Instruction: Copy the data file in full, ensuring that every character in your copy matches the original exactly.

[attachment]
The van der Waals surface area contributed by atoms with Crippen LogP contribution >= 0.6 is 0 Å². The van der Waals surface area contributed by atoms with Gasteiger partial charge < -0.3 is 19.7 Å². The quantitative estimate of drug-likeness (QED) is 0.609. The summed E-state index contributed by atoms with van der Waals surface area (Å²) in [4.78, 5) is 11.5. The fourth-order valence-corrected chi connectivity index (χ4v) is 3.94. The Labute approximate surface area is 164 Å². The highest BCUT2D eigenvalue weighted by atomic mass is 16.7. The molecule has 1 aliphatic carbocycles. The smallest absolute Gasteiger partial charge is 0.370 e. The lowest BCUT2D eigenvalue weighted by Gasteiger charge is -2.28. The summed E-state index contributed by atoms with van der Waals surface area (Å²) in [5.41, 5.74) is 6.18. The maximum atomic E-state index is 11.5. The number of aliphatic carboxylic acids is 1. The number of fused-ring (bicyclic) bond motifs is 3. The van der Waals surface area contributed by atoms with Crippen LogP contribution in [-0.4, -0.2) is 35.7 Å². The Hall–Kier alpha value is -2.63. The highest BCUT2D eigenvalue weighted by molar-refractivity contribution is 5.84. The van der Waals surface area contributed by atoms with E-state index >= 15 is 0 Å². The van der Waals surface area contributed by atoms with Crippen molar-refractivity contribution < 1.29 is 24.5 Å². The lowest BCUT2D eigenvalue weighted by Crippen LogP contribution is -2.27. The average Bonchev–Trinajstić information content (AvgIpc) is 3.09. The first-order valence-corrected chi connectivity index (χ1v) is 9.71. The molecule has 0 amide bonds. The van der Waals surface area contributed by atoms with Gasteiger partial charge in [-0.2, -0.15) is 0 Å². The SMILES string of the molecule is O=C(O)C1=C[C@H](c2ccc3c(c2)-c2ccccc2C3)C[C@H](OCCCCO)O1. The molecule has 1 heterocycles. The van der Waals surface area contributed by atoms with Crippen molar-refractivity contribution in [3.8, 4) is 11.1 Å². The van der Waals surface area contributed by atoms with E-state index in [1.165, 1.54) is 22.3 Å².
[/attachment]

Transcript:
The van der Waals surface area contributed by atoms with Crippen LogP contribution >= 0.6 is 0 Å². The van der Waals surface area contributed by atoms with Gasteiger partial charge < -0.3 is 19.7 Å². The quantitative estimate of drug-likeness (QED) is 0.609. The summed E-state index contributed by atoms with van der Waals surface area (Å²) in [4.78, 5) is 11.5. The fourth-order valence-corrected chi connectivity index (χ4v) is 3.94. The Labute approximate surface area is 164 Å². The highest BCUT2D eigenvalue weighted by atomic mass is 16.7. The molecule has 1 aliphatic carbocycles. The smallest absolute Gasteiger partial charge is 0.370 e. The lowest BCUT2D eigenvalue weighted by Gasteiger charge is -2.28. The summed E-state index contributed by atoms with van der Waals surface area (Å²) in [5.41, 5.74) is 6.18. The maximum atomic E-state index is 11.5. The number of aliphatic carboxylic acids is 1. The number of fused-ring (bicyclic) bond motifs is 3. The van der Waals surface area contributed by atoms with Crippen LogP contribution in [-0.4, -0.2) is 35.7 Å². The Hall–Kier alpha value is -2.63. The highest BCUT2D eigenvalue weighted by molar-refractivity contribution is 5.84. The van der Waals surface area contributed by atoms with E-state index >= 15 is 0 Å². The van der Waals surface area contributed by atoms with Crippen molar-refractivity contribution < 1.29 is 24.5 Å². The lowest BCUT2D eigenvalue weighted by Crippen LogP contribution is -2.27. The average Bonchev–Trinajstić information content (AvgIpc) is 3.09. The first-order valence-corrected chi connectivity index (χ1v) is 9.71. The molecule has 0 amide bonds. The van der Waals surface area contributed by atoms with Gasteiger partial charge in [-0.2, -0.15) is 0 Å². The SMILES string of the molecule is O=C(O)C1=C[C@H](c2ccc3c(c2)-c2ccccc2C3)C[C@H](OCCCCO)O1. The molecule has 1 heterocycles. The van der Waals surface area contributed by atoms with Crippen molar-refractivity contribution in [3.8, 4) is 11.1 Å². The van der Waals surface area contributed by atoms with E-state index in [1.165, 1.54) is 22.3 Å².